Big Business Network Stability on a Small Business Budget

Big Business Network Stability on a Small Business Budget

Employee complaints about lagging applications or jittery phone connections may feel low-priority, but each one is an early warning sign of poor network stability. These daily performance shortfalls aren't the only IT risks facing your small business. Putting security, backup and business continuity on the back-burner can lead to significant losses in revenue and productivity.

Cash-strapped directors only think about IT problems when everything grinds to a halt. Often they call in the proverbial friend — the one who, well, knows something about computers. "In an effort to save money, small businesses do not implement necessary systems controls," observes Jason Greenwell, owner of My Tech Team, a small business IT services provider in Bossier City, Louisiana. "This leads to catastrophic failure and data loss."

Prioritize Security Now

Basic security protections like antivirus, firewall and access control can prevent network performance issues that aren't as minor as the initial threat may look. Spyware and malware don't just affect workstation performance; they also hijack valuable network bandwidth. Data breaches, particularly in highly regulated industries, can also lead to lawsuits and expensive regulatory fines by clients and their local governments. If you've been neglecting network security, start with installing an effective antivirus and firewall solution for workstations.

Most small businesses, according to Greenwell, lack any sort of access control mechanism. He recalls one small-business client with users who could freely attach personal USB drives and mobile devices to their workspace. In that environment, everyone was an administrative user. "Anyone could install software," he says. "Needless to say, every workstation was infected."

There is software that allows you to implement network-access control, but make sure users can only perform functions or access information that's required for doing their jobs.

Spend Money Where It Matters Most

Two functions that are essential to your network stability are business continuity and backup. During a power outage, a simple $50 uninterruptible power supply (UPS) keeps network stations running for at least a few minutes so employees can save their work. UPS devices also protect your equipment from unexpected power surges. Either way, your business never stops during a short outage. And during a longer downtime, you buy a few crucial minutes to save data and properly shut down each workstation.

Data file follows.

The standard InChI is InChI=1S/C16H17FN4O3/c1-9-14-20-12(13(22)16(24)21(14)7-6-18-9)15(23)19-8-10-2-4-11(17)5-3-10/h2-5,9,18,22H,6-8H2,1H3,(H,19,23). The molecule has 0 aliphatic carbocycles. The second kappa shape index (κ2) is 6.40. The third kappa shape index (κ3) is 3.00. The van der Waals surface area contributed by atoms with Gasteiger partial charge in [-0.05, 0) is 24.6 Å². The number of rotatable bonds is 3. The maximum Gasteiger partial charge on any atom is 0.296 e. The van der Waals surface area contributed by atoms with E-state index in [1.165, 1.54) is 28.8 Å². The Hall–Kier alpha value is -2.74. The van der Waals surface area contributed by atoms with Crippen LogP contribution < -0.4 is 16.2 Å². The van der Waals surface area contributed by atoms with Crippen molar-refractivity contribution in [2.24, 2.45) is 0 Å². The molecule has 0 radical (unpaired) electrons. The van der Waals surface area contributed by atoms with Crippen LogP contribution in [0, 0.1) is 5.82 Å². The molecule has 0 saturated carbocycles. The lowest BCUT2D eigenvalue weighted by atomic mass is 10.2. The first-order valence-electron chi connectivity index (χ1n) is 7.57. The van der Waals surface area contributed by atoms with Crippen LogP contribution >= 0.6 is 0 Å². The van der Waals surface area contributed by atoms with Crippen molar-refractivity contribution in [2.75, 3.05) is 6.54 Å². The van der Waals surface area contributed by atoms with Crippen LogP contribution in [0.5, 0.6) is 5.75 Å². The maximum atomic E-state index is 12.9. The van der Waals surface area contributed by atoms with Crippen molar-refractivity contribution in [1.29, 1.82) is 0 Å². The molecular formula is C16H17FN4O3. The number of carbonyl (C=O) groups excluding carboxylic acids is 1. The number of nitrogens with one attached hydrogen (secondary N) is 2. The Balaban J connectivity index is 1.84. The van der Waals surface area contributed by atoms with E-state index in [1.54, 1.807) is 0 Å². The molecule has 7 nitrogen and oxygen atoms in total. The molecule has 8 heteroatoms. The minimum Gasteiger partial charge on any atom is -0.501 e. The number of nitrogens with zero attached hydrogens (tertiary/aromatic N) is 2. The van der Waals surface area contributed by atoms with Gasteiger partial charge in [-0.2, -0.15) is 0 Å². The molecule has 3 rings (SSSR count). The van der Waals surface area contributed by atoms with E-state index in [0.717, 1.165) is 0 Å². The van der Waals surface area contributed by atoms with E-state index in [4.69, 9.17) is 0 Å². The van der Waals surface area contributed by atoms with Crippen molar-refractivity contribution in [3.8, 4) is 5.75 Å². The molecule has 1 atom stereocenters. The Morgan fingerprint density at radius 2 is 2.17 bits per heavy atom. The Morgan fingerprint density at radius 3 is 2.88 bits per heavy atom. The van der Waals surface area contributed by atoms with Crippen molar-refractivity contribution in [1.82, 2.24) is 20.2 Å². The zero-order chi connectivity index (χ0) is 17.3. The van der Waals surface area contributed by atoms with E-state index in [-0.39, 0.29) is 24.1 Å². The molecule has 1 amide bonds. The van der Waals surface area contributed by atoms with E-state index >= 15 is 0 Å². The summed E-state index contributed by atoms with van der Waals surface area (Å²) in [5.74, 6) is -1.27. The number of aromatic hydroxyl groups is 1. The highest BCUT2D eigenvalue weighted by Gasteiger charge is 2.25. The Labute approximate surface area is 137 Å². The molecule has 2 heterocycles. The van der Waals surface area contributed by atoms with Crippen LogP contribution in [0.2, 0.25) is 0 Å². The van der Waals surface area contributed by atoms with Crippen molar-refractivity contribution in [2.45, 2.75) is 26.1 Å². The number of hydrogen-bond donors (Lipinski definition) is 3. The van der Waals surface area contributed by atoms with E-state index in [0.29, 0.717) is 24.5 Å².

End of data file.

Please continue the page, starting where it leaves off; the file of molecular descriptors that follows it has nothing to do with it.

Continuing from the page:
If you operate a POS, talk to your provider about offline-mode options for processing transactions. Mobile POS providers like Square can do this when you lose Internet access. According to Software Advice, many VoIP service providers also offer mobile-ready VoIP, which lets a designated mobile device access your VoIP system when onsite service is down.


Most cloud services (e.g., Google Apps or QuickBooks Online) offer guaranteed backup for data stored online, but these kits don't protect all vital onsite applications and data. One solution, according to Michael DeAlmeida, collegiate systems and audio engineer for the University of Hartford in Connecticut, is to use inexpensive network-attached storage (NAS) devices.

Automating NAS to perform regular network drive backups can be the difference between staying open and losing everything. "Point your NAS at your online service or a device on your network," he says, "and it will automatically suck everything down."

Plan for Growth

Many small businesses daisy-chain new devices as they expand, and poorly planned setup upends network stability. Jim Ericson, owner of Connecticut-based small-business IT consulting company EncompassIT - Computer Port USA, emphasizes the importance of working with an IT adviser early into a business growth spurt. "VARs will offer sound advice and help clients to accomplish their automation goals while working within a budget," he says. Small businesses can initially save money purchasing refurbished (yet high-quality) devices while still developing a network configuration to accommodate a larger workforce.

To save even more, Ericson advises using less-costly computers on LAN stations without significant power and performance requirements. Choose different computers based on the types of applications and the expected workload at each station. "Striking the right balance between what is necessary and what is not," he says, "can be key in conserving capital."

Although cloud services are initially inexpensive, an upfront investment in onsite networking means a lot less spending over the life of the business. You might even build a core system and implement new features in stages as the business reaches certain goals along the way.



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